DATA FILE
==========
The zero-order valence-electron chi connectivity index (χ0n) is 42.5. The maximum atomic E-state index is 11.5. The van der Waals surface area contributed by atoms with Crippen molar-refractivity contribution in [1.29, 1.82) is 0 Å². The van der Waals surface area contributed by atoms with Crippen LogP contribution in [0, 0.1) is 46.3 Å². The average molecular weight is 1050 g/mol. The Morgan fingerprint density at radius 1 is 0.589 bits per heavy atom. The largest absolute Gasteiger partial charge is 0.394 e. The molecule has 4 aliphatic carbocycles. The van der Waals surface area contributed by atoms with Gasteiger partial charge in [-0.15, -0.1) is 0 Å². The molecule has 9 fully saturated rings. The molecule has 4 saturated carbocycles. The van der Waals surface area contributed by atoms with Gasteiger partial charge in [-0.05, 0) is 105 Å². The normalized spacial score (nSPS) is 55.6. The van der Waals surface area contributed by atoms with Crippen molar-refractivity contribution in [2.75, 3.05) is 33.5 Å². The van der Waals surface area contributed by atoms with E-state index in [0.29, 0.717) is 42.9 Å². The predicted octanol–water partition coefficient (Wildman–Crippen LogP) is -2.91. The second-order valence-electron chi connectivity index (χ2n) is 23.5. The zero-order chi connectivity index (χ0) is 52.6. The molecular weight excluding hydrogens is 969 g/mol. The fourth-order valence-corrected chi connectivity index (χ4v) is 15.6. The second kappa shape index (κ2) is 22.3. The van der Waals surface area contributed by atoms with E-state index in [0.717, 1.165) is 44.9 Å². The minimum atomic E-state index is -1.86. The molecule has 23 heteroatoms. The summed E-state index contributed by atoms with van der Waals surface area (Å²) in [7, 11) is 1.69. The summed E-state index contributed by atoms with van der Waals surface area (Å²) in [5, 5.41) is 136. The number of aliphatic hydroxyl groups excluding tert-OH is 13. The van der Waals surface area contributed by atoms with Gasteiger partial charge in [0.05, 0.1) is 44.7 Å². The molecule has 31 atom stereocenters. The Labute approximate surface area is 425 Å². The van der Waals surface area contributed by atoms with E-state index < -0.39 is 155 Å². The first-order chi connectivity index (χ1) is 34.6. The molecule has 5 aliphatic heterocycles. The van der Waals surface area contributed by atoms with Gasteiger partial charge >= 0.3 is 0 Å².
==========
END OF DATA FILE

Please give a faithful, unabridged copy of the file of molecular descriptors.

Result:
The zero-order valence-electron chi connectivity index (χ0n) is 42.5. The maximum atomic E-state index is 11.5. The van der Waals surface area contributed by atoms with Crippen molar-refractivity contribution in [1.29, 1.82) is 0 Å². The van der Waals surface area contributed by atoms with Crippen LogP contribution in [0, 0.1) is 46.3 Å². The average molecular weight is 1050 g/mol. The Morgan fingerprint density at radius 1 is 0.589 bits per heavy atom. The largest absolute Gasteiger partial charge is 0.394 e. The molecule has 4 aliphatic carbocycles. The van der Waals surface area contributed by atoms with Gasteiger partial charge in [-0.15, -0.1) is 0 Å². The molecule has 9 fully saturated rings. The molecule has 4 saturated carbocycles. The van der Waals surface area contributed by atoms with Gasteiger partial charge in [-0.05, 0) is 105 Å². The normalized spacial score (nSPS) is 55.6. The van der Waals surface area contributed by atoms with Crippen molar-refractivity contribution in [2.75, 3.05) is 33.5 Å². The van der Waals surface area contributed by atoms with E-state index in [0.29, 0.717) is 42.9 Å². The predicted octanol–water partition coefficient (Wildman–Crippen LogP) is -2.91. The second-order valence-electron chi connectivity index (χ2n) is 23.5. The zero-order chi connectivity index (χ0) is 52.6. The molecular weight excluding hydrogens is 969 g/mol. The fourth-order valence-corrected chi connectivity index (χ4v) is 15.6. The second kappa shape index (κ2) is 22.3. The van der Waals surface area contributed by atoms with E-state index in [0.717, 1.165) is 44.9 Å². The minimum atomic E-state index is -1.86. The molecule has 23 heteroatoms. The summed E-state index contributed by atoms with van der Waals surface area (Å²) in [7, 11) is 1.69. The summed E-state index contributed by atoms with van der Waals surface area (Å²) in [5, 5.41) is 136. The number of aliphatic hydroxyl groups excluding tert-OH is 13. The van der Waals surface area contributed by atoms with Gasteiger partial charge in [0.05, 0.1) is 44.7 Å². The molecule has 31 atom stereocenters. The Labute approximate surface area is 425 Å². The van der Waals surface area contributed by atoms with E-state index < -0.39 is 155 Å². The first-order chi connectivity index (χ1) is 34.6. The molecule has 5 aliphatic heterocycles. The van der Waals surface area contributed by atoms with Gasteiger partial charge >= 0.3 is 0 Å².